• Where: TBD
  • When: TBD – July 2021
  • Eligibility: 5 th – 8 th graders
  • Delegate Cost: Approximate cost of trip is $150.00

ARTS CAMP –During Arts Camp 4-H youth from around the state will experience six different art tracks including: music, photography, communication, theatre, culinary arts and art in nature.

  • Where: Wisconsin Dells, WI
  • When: TBD – October 2021
  • Eligibility: 6 th – 8 th graders
  • Delegate Cost: Approximate cost of trip is $90.00

PO-CROIX-BAR 4-H OUTPOST CAMP– Get ready for a camping adventure. This is an exciting camp experience offered to 6th and 8th grade youth. The wilderness is calling you…are you up to the challenge of 3 days / 2 nights of outdoor adventure and fun! Tent camping, fire cooking, canoeing, swimming and hiking are just a few of the exciting experiences that await campers at OUTPOST Camp! There will also be team building and leadership development along with fun and games throughout camp…don’t miss out.

  • Where: William O’Brien State Park (north of Stillwater, MN)
  • When: TBD – June 2021
  • Eligibility: 6th – 8th graders
  • Cost: $100.00

BADGER DAIRY CAMP –This camp provides an excellent opportunity for youth to get hands-on experience learning how to fit and show animals. Youth also learn about the purebred cattle industry and attend workshops including “Roaming Through the Rumen”. Instructors for the camp include dairy industry leaders, graduate students, and UW professors.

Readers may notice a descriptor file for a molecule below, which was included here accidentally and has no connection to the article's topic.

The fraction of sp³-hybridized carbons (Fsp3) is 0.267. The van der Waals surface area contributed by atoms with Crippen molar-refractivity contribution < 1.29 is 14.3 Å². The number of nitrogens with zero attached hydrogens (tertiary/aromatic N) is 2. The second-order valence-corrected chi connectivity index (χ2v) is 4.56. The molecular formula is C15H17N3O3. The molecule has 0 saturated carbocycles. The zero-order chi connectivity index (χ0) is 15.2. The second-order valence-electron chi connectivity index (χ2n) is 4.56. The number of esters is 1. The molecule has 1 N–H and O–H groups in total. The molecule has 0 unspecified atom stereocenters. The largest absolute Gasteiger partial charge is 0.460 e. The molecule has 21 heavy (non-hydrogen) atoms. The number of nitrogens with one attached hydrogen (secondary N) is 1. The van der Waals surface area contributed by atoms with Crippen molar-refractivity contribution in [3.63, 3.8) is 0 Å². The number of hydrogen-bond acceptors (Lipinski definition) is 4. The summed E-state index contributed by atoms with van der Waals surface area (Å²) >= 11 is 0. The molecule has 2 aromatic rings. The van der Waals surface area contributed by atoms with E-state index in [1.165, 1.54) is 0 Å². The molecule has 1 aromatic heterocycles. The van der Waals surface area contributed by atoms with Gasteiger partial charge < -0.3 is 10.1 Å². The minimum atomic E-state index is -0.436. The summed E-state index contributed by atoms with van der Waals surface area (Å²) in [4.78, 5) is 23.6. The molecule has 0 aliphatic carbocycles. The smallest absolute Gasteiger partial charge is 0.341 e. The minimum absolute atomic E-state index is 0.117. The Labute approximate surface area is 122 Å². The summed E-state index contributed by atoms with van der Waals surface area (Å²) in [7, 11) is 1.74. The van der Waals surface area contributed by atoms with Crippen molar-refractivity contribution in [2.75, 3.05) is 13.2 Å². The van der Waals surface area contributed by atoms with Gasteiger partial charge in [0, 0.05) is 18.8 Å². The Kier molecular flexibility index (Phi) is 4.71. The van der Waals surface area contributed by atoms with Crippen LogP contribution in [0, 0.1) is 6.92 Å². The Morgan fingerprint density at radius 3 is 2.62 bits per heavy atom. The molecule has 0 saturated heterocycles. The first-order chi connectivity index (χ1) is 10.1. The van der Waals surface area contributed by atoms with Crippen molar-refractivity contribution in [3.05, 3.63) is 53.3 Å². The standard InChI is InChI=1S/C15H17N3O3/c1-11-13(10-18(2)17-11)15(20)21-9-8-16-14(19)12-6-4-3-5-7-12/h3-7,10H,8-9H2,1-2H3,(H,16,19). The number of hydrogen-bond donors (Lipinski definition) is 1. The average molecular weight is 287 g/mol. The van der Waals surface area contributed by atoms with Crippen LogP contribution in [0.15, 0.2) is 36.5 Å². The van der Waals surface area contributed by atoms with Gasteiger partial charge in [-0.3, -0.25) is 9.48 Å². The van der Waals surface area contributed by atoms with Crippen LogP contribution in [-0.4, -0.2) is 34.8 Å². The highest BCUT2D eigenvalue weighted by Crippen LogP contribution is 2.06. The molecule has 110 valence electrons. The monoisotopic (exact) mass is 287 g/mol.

• Where: Madison, WI
  • When: TBD – June 2021
  • Eligibility: 6 th – 12 th graders
  • Delegate Cost: Approximate cost of trip is $125.00

SPACE CAMP COUNSELOR –The Wisconsin 4-H Space Camp Counselor Team develops leadership, communication skills and confidence by working together with a 4-H staff advisor. They help campers enjoy and learn more during their experience by leading games and aerospace activities, mentoring new campers, lead games and assist adult staff with teaching.

  • Where: Huntsville, AL
  • When: Canceled for 2021
  • Eligibility: 7 th – 10 th graders (must have attended Space Camp in the past)
  • Cost: Approximate cost of trip is $625.00

FALL FORUM –Fall Forum is an opportunity for youth and adult leaders to attend the statewide training weekend with county and state staff. Delegates will participate in workshops to increase their knowledge and skill sets in leadership, club management, and 4-H projects.

  • Where: Virtual
  • When: November 6-7, 2020
  • Eligibility: 7 th – 13 th graders
  • Delegate Cost: Approximate cost of trip is $160.00

ST. CROIX COUNTY 4-H DAY CAMP COUNSELOR –Do you enjoy working with 6-9-year-old youth. Counselors are needed to help plan and teach Cloverbud day camps. This is a fun and easy way to advance your leadership skills within the county.

  • Where: TBD
  • When: TBD – Summer 2021
  • Eligibility: 7 th – 12 th graders
  • Cost: .00

WI 4-H LEADERSHIP COUNCIL –This is an opportunity for youth to take on a leadership role on a state level. Council members oversee and plan the WI 4-H Youth Conference, the Fall Forum Conference, and parts of the WI State Fair. They spend the year advocating for WI 4-H and working with the WI 4-H Foundation on statewide fundraising efforts.